For Kozlov, and her peers, materials were of lesser importance than conceptual meaning. Kozlov's work featured in a number of landmark exhibitions that defined this period, such as One Month (1969) organised by Seth Siegelaub, Information (1970) curated by Kynaston McShine at the Museum of Modern Art in New York and the Number Shows, a series of exhibitions organised by Lucy Lippard between 1969 and 1974.
Information draws from Kozlov's to date unexamined archive to explore how sculpture became redefined during this art historical moment when the idea came to take precedence over the object. Kozlov used materials often associated with gathering information for empirical research, such as graph paper, photographic film and audio tapes, chosen for their utilitarian qualities. Drawing on research into neuroscience, human behaviour and habits, her sculptures range from books to typed paper sheets and musical notations.
Underscoring Kozlov's practice is an exploration of the limits of technology and the lifespan of information. 'Information: No Theory' (1970), for example, is a reel-to-reel tape recorder that collects the surrounding sounds of the gallery space. Equipped with a continuous loop tape, the recorder constantly records over previously recorded sounds, erasing its content. Other works in the exhibition include a closed canister of 8mm leader film, and a strip of white 16mm leader film, again displayed in a canister.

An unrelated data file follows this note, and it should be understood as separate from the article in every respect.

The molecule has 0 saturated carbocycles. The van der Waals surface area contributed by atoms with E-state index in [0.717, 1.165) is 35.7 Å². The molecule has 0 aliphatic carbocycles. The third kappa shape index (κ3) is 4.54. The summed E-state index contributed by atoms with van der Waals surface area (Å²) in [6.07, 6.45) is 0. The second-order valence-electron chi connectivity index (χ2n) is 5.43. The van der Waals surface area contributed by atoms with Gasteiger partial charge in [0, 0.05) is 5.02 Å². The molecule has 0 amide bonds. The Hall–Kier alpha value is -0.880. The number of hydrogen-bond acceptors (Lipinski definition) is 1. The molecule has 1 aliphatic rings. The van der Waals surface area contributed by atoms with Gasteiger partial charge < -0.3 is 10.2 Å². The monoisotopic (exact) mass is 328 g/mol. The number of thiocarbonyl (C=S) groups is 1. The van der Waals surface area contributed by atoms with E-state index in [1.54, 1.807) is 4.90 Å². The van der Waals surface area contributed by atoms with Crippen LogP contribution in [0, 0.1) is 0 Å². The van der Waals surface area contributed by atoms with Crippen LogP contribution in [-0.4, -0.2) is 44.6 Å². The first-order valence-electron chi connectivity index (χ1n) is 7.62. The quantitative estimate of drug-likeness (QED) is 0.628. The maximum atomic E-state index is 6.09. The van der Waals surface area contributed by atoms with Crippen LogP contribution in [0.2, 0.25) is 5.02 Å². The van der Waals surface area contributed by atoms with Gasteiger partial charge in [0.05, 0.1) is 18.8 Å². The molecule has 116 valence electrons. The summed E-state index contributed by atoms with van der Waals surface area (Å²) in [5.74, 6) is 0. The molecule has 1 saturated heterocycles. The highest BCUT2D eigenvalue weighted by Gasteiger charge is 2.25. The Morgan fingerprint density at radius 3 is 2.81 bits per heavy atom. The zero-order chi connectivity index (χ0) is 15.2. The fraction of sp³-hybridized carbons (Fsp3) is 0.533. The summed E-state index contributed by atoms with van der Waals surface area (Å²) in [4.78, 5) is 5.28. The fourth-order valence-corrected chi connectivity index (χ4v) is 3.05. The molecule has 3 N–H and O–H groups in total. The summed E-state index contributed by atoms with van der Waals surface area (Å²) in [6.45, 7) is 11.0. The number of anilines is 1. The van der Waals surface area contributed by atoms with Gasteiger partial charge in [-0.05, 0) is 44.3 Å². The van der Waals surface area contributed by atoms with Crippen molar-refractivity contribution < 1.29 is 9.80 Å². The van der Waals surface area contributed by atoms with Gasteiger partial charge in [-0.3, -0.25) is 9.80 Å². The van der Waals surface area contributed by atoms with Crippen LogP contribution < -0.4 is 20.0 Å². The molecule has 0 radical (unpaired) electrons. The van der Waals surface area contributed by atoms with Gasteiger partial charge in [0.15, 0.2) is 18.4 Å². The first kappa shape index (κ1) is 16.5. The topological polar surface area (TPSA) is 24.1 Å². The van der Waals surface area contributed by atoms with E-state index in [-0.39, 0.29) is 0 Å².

Kozlov's sculptures, drawings and notes for works consistently explore how knowledge is documented, processed and communicated. Often she remade her works, blurring the boundary between the original and its exhibition copy.Christine Kozlov: Information endeavours to create a rapport between her sculptures, their exhibition copies, archival material, photographic documentation and contextual documents to addresses sculpture's concern with objecthood, space, encounter, time, duration, and our experience of an object and its imagined conceptual content.
Showing in Galleries 1, 2 and 3 during this exhibition is Katrina Palmer: The Necropolitan Line. Using as its source material the 1854 Necropolis Railway that linked London to what was then Western Europe's largest cemetery, Katrina Palmer (b. 1967) unsettles the very definition of sculptural form by seeking to locate the body through its absence. In Gallery 4 until 3 January 2016, Object Lessons explores the Victorian approach to teaching through objects. From 3 February 2016 Olga Jevrić: Proposals for Monuments, a focused display of abstract proposals for unrealised monuments by the Serbian sculptor Olga Jevrić (1922-2014), will be showing in Gallery 4.
The Terra Foundation for American Art supported essential curatorial research in the USA for Christine Kozlov: Information.